Friday, February 12, 2016

Identifying temptations

by José Antonio Pagola (English translation by Rebel Girl)
Buenas Noticias: Blog de Jose Antonio Pagola
February 14, 2016

Luke 4:1-13

According to the gospels, the temptations experienced by Jesus are not properly of a moral nature. They are suggestions in which false ways of understanding and living his mission are proposed to him. So his reaction serves as a model for our moral behavior but, above all, it warns us so that we don't deviate from the mission Jesus entrusted to his followers.

First of all, his temptations help us to identify more lucidly and responsibly the ones that his Church and those of us who form it could experience today. How will we be a Church that is faithful to Jesus if we aren't aware of the most dangerous temptations that could deviate us today from his plan and lifestyle?

In the first temptation, Jesus refuses to use God to "change" stones into bread and thus satisfy his hunger. He won't follow that path. He won't seek his own interest. He won't use the Father in a selfish way. He will feed on the living Word of God; he will only "multiply" bread to feed the people's hunger.

This is probably the most serious temptation of Christians in the rich countries -- to use religion to complete our material well-being, quiet our consciences, and make our Christianity devoid of compassion, being deaf to God's voice that is still crying out to us, "where are your brothers?".

In the second temptation, Jesus refuses to obtain "power and glory" on the condition of submitting like all the powerful to the abuse, lies, and injustice on which power inspired by the "devil" relies. The kingdom of God isn't imposed, it is offered with love. He will only worship the God of the poor, the weak, and the helpless.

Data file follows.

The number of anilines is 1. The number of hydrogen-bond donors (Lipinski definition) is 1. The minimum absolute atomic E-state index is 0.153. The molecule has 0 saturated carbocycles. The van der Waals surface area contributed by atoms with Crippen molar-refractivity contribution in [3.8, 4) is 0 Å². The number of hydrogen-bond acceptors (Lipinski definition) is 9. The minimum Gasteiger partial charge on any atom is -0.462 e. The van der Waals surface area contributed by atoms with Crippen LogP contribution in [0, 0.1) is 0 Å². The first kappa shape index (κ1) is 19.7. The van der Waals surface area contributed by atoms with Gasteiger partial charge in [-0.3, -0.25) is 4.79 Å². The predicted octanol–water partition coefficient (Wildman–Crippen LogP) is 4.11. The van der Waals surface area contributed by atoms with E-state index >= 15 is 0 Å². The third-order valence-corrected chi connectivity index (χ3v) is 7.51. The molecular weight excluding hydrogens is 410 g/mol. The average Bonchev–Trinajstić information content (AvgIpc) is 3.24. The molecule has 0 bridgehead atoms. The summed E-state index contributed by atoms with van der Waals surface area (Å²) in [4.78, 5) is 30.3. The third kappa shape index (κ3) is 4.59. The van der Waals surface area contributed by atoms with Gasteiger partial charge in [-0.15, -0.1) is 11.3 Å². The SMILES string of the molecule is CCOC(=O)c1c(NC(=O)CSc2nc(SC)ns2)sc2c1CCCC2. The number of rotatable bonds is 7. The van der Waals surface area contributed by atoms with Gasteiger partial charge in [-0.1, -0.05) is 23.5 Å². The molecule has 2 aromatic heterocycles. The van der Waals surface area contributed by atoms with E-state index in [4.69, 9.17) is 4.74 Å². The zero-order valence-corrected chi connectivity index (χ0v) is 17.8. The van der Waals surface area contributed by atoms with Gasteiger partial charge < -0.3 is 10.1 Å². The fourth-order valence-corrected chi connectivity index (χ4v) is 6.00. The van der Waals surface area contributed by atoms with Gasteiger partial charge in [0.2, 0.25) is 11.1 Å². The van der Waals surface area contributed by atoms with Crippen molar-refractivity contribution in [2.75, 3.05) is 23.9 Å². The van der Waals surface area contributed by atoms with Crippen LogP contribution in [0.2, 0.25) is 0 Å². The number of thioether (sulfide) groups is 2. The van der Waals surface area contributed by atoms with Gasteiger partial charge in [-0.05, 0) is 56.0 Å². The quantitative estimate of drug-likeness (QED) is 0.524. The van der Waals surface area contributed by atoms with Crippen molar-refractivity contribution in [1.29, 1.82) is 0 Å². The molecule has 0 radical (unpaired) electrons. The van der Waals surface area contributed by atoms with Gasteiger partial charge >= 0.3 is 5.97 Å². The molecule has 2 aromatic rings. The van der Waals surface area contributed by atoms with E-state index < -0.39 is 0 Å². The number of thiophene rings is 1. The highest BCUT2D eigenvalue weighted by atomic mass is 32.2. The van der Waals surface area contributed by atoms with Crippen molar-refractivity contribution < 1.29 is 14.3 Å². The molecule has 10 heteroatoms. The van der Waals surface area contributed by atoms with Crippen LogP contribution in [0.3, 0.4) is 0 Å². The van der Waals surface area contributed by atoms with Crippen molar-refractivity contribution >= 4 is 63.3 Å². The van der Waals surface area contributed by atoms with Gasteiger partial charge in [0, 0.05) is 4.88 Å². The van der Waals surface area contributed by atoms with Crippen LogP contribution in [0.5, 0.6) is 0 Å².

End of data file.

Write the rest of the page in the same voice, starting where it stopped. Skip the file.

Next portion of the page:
In these times of loss of social power, it is tempting for the Church to try to regain the "power and glory" of other times, even claiming absolute power over society. We are losing an historic opportunity to get on a new path of humble service and fraternal accompaniment of today's men and women who so need love and hope.

In the third temptation, Jesus refuses to fulfill his mission by resorting to easy success and ostentation. He will not be a triumphalist Messiah. He will never put God at the service of his conceit. He will be among his own as one who serves.

It will always be tempting for some to use the religious space to seek repute, renown, and prestige. Few things are more ridiculous in following Jesus than ostentation and seeking honors. They harm the Church and make it truly empty.

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